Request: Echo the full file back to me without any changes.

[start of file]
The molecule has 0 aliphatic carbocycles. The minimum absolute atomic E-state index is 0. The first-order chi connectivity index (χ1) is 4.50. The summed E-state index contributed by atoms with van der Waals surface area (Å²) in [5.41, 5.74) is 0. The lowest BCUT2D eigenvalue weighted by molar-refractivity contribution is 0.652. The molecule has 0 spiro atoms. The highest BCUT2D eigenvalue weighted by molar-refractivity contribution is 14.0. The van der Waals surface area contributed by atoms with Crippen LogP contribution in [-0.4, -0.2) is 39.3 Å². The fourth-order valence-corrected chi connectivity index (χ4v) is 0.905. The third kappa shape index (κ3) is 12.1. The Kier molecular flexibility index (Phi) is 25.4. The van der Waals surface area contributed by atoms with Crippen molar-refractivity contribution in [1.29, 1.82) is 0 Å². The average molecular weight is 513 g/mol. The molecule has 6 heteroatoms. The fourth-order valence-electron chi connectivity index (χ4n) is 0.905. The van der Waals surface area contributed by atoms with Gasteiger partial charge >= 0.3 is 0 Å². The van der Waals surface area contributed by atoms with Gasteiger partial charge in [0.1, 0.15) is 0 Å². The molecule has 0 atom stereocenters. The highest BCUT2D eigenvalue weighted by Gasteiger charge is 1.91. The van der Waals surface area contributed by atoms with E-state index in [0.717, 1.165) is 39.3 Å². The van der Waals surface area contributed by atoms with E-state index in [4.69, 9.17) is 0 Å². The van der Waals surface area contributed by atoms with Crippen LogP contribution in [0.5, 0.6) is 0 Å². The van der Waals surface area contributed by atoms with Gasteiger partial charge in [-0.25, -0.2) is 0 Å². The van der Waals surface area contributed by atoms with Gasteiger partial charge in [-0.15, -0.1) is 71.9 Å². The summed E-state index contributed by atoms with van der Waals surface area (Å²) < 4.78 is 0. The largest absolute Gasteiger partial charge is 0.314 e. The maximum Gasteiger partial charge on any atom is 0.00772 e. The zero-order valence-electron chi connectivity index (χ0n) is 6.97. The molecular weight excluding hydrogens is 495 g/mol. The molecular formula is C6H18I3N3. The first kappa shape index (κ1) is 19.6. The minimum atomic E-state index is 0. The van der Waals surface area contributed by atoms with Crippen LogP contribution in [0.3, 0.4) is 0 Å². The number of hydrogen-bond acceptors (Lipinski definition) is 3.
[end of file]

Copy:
The molecule has 0 aliphatic carbocycles. The minimum absolute atomic E-state index is 0. The first-order chi connectivity index (χ1) is 4.50. The summed E-state index contributed by atoms with van der Waals surface area (Å²) in [5.41, 5.74) is 0. The lowest BCUT2D eigenvalue weighted by molar-refractivity contribution is 0.652. The molecule has 0 spiro atoms. The highest BCUT2D eigenvalue weighted by molar-refractivity contribution is 14.0. The van der Waals surface area contributed by atoms with Crippen LogP contribution in [-0.4, -0.2) is 39.3 Å². The fourth-order valence-corrected chi connectivity index (χ4v) is 0.905. The third kappa shape index (κ3) is 12.1. The Kier molecular flexibility index (Phi) is 25.4. The van der Waals surface area contributed by atoms with Crippen molar-refractivity contribution in [1.29, 1.82) is 0 Å². The average molecular weight is 513 g/mol. The molecule has 6 heteroatoms. The fourth-order valence-electron chi connectivity index (χ4n) is 0.905. The van der Waals surface area contributed by atoms with Gasteiger partial charge >= 0.3 is 0 Å². The van der Waals surface area contributed by atoms with Gasteiger partial charge in [0.1, 0.15) is 0 Å². The molecule has 0 atom stereocenters. The highest BCUT2D eigenvalue weighted by Gasteiger charge is 1.91. The van der Waals surface area contributed by atoms with E-state index in [0.717, 1.165) is 39.3 Å². The van der Waals surface area contributed by atoms with E-state index in [4.69, 9.17) is 0 Å². The van der Waals surface area contributed by atoms with Crippen LogP contribution in [0.5, 0.6) is 0 Å². The van der Waals surface area contributed by atoms with Gasteiger partial charge in [-0.25, -0.2) is 0 Å². The van der Waals surface area contributed by atoms with Gasteiger partial charge in [-0.15, -0.1) is 71.9 Å². The summed E-state index contributed by atoms with van der Waals surface area (Å²) < 4.78 is 0. The largest absolute Gasteiger partial charge is 0.314 e. The maximum Gasteiger partial charge on any atom is 0.00772 e. The zero-order valence-electron chi connectivity index (χ0n) is 6.97. The molecular weight excluding hydrogens is 495 g/mol. The molecular formula is C6H18I3N3. The first kappa shape index (κ1) is 19.6. The minimum atomic E-state index is 0. The van der Waals surface area contributed by atoms with Crippen LogP contribution in [0.3, 0.4) is 0 Å². The number of hydrogen-bond acceptors (Lipinski definition) is 3.